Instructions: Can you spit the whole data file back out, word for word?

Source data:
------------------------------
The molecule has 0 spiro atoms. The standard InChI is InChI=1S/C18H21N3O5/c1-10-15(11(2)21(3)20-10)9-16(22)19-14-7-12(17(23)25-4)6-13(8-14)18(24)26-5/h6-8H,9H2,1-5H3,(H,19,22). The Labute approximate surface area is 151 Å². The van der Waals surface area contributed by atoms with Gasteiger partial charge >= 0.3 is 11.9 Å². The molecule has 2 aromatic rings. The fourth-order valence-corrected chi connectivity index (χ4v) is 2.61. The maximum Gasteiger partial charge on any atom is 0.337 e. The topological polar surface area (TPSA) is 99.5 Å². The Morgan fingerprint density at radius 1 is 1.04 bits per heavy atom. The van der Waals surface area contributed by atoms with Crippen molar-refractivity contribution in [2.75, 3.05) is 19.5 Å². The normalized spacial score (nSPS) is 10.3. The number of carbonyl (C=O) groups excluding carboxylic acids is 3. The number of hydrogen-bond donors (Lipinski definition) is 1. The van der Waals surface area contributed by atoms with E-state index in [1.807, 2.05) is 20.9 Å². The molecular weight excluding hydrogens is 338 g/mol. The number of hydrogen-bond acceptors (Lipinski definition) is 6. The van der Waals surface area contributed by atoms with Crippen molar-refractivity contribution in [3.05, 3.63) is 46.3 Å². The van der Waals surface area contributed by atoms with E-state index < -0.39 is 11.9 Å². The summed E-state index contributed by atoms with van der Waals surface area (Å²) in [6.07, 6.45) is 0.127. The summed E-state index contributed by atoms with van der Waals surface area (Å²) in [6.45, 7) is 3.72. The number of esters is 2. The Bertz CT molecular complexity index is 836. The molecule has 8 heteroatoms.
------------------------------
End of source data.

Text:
The molecule has 0 spiro atoms. The standard InChI is InChI=1S/C18H21N3O5/c1-10-15(11(2)21(3)20-10)9-16(22)19-14-7-12(17(23)25-4)6-13(8-14)18(24)26-5/h6-8H,9H2,1-5H3,(H,19,22). The Labute approximate surface area is 151 Å². The van der Waals surface area contributed by atoms with Gasteiger partial charge >= 0.3 is 11.9 Å². The molecule has 2 aromatic rings. The fourth-order valence-corrected chi connectivity index (χ4v) is 2.61. The maximum Gasteiger partial charge on any atom is 0.337 e. The topological polar surface area (TPSA) is 99.5 Å². The Morgan fingerprint density at radius 1 is 1.04 bits per heavy atom. The van der Waals surface area contributed by atoms with Crippen molar-refractivity contribution in [2.75, 3.05) is 19.5 Å². The normalized spacial score (nSPS) is 10.3. The number of carbonyl (C=O) groups excluding carboxylic acids is 3. The number of hydrogen-bond donors (Lipinski definition) is 1. The van der Waals surface area contributed by atoms with E-state index in [1.807, 2.05) is 20.9 Å². The molecular weight excluding hydrogens is 338 g/mol. The number of hydrogen-bond acceptors (Lipinski definition) is 6. The van der Waals surface area contributed by atoms with Crippen molar-refractivity contribution in [3.05, 3.63) is 46.3 Å². The van der Waals surface area contributed by atoms with E-state index < -0.39 is 11.9 Å². The summed E-state index contributed by atoms with van der Waals surface area (Å²) in [6.07, 6.45) is 0.127. The summed E-state index contributed by atoms with van der Waals surface area (Å²) in [6.45, 7) is 3.72. The number of esters is 2. The Bertz CT molecular complexity index is 836. The molecule has 8 heteroatoms.